• Support and encourage the participation of students in the contests organised by the MINEDU and other organisations to improve the student’s learning, self-esteem, and motivation to keep learning
  • Provide a space for the elderly to meet with those in a similar age bracket where they will feel accepted, welcomed, and respected
  • Enable participants to access the help they need at all stages of life
  • Improve children’s health and social skills
  • Encourage a love of reading and improve literacy skills and knowledge bases of students

The individual projects which will be run by the Sister of St Joseph are as follows:

Educational materials and emotional support for high school students

Located in Lima, this project seeks to address the lack of teaching materials available in tutoring classes at Colonel Jose Balta Secondary School. These classes provide students with knowledge of ethical issues, emotional intelligence development, and access to counselling services. The class is taught by Sister María Cecilia Paiva Huaringa.

Funds will be used to purchase teaching materials that contribute to promoting research and improving the quality of education such as books, office supplies, and technological tools. Sister Maria will also receive additional training to provide students with the support they need.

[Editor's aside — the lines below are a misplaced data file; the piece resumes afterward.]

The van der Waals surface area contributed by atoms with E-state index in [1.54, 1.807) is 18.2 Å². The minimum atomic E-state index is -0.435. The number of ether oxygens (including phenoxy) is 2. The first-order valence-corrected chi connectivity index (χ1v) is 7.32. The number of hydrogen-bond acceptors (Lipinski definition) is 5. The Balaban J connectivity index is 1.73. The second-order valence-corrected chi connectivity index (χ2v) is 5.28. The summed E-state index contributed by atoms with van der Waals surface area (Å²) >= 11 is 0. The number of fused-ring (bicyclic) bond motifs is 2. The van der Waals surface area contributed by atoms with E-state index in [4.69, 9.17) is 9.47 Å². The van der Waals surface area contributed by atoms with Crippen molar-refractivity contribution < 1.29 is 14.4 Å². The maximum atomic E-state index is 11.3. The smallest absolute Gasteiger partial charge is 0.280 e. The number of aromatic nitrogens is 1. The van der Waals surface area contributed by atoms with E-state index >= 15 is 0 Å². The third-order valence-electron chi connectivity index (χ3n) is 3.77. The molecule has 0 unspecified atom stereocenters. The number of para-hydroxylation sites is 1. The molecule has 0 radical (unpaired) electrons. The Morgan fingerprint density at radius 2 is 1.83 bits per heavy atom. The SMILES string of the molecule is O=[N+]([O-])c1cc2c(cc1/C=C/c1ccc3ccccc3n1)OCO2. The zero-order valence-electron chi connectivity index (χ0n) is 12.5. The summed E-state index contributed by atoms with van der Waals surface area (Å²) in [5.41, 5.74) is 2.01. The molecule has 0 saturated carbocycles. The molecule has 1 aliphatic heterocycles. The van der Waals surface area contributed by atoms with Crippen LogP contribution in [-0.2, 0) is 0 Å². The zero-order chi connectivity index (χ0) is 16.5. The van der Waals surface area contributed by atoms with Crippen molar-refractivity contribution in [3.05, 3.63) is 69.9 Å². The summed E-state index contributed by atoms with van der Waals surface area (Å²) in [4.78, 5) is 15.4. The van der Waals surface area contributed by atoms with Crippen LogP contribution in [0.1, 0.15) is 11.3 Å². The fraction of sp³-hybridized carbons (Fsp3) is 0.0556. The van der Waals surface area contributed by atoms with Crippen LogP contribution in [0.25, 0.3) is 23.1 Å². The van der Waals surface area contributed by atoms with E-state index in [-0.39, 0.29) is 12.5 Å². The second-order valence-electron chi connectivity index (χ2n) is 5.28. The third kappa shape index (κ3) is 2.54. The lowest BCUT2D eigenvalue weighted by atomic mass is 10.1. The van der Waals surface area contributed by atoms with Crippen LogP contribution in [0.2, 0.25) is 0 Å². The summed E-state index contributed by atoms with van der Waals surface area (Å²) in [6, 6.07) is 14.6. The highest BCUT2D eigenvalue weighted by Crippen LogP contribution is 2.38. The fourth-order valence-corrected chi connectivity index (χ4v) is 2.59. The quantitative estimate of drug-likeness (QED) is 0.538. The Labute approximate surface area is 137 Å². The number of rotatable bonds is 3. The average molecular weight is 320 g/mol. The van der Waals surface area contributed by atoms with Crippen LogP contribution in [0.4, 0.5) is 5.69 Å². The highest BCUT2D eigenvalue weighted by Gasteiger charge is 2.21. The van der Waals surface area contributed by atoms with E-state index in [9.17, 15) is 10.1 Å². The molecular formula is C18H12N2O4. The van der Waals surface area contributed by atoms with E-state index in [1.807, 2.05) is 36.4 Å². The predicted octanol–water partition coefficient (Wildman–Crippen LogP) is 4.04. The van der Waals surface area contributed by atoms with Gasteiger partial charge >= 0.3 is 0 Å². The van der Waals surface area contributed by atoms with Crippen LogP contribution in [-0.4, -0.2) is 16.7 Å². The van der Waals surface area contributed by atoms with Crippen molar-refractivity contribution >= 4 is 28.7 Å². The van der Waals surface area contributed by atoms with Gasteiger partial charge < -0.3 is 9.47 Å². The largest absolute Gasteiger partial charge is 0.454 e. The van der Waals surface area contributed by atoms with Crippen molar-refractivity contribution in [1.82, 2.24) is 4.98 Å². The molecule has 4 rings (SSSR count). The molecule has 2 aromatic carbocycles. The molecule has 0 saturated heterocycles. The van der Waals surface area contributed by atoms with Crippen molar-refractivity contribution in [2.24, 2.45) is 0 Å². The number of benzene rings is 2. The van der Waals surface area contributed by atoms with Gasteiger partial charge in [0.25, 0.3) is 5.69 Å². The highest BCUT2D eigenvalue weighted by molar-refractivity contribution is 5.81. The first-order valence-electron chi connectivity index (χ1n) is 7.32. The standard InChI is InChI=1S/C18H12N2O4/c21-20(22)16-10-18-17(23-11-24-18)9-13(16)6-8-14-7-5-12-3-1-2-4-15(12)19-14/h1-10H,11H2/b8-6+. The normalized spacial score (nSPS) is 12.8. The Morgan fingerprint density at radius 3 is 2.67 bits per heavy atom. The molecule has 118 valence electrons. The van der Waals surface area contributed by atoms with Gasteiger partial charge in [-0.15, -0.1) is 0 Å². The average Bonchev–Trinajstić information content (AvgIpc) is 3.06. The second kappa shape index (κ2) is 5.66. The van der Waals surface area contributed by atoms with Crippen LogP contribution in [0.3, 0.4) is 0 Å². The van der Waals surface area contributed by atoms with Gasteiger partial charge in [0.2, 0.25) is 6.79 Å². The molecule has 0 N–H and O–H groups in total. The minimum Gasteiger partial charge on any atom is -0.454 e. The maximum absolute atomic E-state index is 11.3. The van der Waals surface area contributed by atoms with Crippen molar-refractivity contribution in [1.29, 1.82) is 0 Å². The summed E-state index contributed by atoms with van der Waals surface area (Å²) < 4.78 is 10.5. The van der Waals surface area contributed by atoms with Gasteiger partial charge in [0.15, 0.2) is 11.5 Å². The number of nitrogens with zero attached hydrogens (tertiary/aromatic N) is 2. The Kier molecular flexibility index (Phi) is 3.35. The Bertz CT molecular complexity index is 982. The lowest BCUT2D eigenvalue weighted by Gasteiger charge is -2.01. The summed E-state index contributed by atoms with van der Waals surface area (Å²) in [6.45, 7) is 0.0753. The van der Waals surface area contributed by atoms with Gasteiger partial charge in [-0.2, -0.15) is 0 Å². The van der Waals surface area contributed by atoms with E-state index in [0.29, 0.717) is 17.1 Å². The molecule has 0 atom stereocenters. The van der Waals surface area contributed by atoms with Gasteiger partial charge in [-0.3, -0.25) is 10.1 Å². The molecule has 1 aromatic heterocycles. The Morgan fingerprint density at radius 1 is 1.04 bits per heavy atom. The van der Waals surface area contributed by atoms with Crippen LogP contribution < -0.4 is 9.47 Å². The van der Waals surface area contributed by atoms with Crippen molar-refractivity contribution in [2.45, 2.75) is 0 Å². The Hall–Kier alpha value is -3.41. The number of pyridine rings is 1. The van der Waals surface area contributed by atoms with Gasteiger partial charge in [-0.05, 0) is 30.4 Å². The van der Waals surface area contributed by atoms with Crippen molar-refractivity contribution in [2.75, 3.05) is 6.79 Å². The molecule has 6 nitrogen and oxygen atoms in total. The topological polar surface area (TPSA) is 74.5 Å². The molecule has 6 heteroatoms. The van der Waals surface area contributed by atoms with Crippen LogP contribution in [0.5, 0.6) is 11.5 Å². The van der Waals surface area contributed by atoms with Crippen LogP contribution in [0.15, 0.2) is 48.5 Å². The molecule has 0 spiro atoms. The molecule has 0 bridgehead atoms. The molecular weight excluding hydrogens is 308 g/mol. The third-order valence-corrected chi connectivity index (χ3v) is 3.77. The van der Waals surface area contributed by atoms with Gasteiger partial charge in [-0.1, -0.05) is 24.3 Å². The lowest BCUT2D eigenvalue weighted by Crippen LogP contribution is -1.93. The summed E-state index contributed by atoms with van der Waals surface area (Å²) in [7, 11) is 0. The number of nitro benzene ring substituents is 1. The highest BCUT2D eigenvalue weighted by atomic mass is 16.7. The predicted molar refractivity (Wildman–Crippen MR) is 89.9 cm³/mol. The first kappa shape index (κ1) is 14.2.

Early Childhood Education support
Located in the Puno region, in southern Peru, this project seeks to provide teachers with additional training in playful learning, promoting the importance of play to parents and school executive personnel. It also proposes purchasing teaching materials to help foster holistic learning such as books, stationery, musical
instruments, art supplies etc. The project also seeks to raise awareness and involve family members and school managers in the teaching-learning of personal expression. Two training workshops will also be offered to teachers and assistants, so they are equipped with strategies for incorporating play into student learning.

Training of management cadres in the Fe y Alegria schools
Also located in the Puno region, this project seeks to provide professional development for 11 teachers and possibly result in increased salaries for participants. The goal is to strengthen teachers’ management skills at two schools, one in San Juan del Oro and the other in Macari. Training will consist of a mixture of face-to-face and online learning about leadership, where they will receive emotional support as needed given the added stress of a post-pandemic world.

School support and dining room construction at Mary Immaculate